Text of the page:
Klobuchar recently introduced federal initiatives designed to support family caregivers and protect consumers from abuses in long-term care insurance. Klobuchar also supports legislation introduced by Senators Cantwell and Kohl regarding long-term care and the issue will be an important part of the national health care reform debate in the fall.
“As I’ve traveled across Minnesota, I’ve heard over and over how family caregivers are being squeezed by their competing demands,” said Klobuchar. “We need to make sure that these family caregivers have the support they need – both in terms of financial resources and supplemental services – so that they can continue their valuable roles.”
The roundtable included Chuck Ferguson, Minnesota’s Attorney General’s Manager of Consumer Affairs, Leni Wilcox, Division Director for the Amherst H. Wilder Foundation’s Community Services for the Elderly, Kathryn Roberts, CEO of Ecumen and Tracy Beckman, a former member of the Minnesota State Senate who is a caregiver for his wife, who is suffering from Alzheimer’s.
In the Senate, Klobuchar has introduced three separate pieces of federal legislation designed to support family caregivers and protect consumers from abuses in long-term care insurance. Two of Klobuchar’s bills will protect consumers by preventing abuses in the long-term care insurance market. A third bill will help relieve the financial and other burdens faced by family caregivers.
The Long-Term Care Insurance Consumer Right-to-Know Act will help consumers understand exactly what is covered in their long-term care policies. Too often, these written policies have been so lengthy and legalistic that consumers are confused or unable to understand what limits may apply to their benefits. Under this legislation, insurance companies must provide consumers with an easy-to-understand one-page, standardized disclosure form when they purchase a long-term care policy.
The Long-Term Care Integrity Act will protect consumers who have purchased long-term care insurance and are seeking claims on their policies. The legislation calls for creation of an independent third-party review board to address one of the most common complaints about long-term care policies: the denial of appropriate and timely benefits by insurance companies.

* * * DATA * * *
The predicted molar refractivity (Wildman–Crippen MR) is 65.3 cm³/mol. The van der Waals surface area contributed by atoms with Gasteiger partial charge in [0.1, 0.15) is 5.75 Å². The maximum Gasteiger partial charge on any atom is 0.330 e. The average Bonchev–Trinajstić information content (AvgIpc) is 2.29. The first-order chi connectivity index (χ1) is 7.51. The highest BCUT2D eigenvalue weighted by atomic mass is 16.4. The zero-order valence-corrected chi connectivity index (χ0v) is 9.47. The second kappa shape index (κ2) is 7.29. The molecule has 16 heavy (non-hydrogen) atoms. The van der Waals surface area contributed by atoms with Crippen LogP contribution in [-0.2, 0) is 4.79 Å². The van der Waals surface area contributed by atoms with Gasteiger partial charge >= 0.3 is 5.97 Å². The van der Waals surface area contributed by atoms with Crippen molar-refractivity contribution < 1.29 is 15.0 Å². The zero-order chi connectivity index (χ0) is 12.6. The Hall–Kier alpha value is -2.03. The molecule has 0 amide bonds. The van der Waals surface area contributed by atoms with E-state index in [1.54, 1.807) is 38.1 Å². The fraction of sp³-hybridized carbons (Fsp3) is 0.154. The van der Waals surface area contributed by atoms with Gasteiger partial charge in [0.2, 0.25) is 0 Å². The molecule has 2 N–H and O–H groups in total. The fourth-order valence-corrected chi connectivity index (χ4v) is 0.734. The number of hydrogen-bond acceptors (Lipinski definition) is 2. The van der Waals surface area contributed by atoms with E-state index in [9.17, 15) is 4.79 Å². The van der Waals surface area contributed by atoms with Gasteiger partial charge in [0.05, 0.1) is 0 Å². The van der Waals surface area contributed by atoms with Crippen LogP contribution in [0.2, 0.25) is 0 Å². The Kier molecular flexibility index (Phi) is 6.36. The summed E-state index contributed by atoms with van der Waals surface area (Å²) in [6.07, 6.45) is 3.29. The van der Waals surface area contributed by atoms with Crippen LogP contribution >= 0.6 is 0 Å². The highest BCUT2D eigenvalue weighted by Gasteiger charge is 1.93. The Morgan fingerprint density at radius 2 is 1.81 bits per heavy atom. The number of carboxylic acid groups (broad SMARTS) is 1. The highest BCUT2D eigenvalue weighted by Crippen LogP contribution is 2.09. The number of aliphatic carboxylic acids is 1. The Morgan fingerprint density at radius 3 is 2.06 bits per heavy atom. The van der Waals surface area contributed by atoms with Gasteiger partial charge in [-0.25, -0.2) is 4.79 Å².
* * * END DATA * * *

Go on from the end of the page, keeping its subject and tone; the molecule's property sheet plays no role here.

Currently, those who are denied benefits must go to court, which is expensive and time-consuming when people are most vulnerable and in need. While some 8 million Americans have already purchased long-term care insurance policies, there have been growing complaints about the refusal of insurance companies to pay claims. Even with the independent review board, consumers would still have the right to pursue a dispute in court.
The Americans Giving Care to Elders (AGE) Act will provide financial relief to family caregivers by creating a tax credit for the costs of caring for an aging or ailing relative. A recent study found that the out-of-pocket costs for family caregivers average about $5,500 per year. To help offset these costs, this legislation will allow families to qualify for a tax credit up to $1,200 per year. The tax credit will begin to phase out for families making over $120,000 per year.
The AGE Act will also strengthen support for family caregivers by establishing the National Caregiving Resource Center. This will be a central clearinghouse where families, public agencies and private organizations can learn about best practices and promising innovations to support families in their caregiving roles. This legislation will also strengthen the National Family Caregiver Support Program, which helps fund direct services to family caregivers.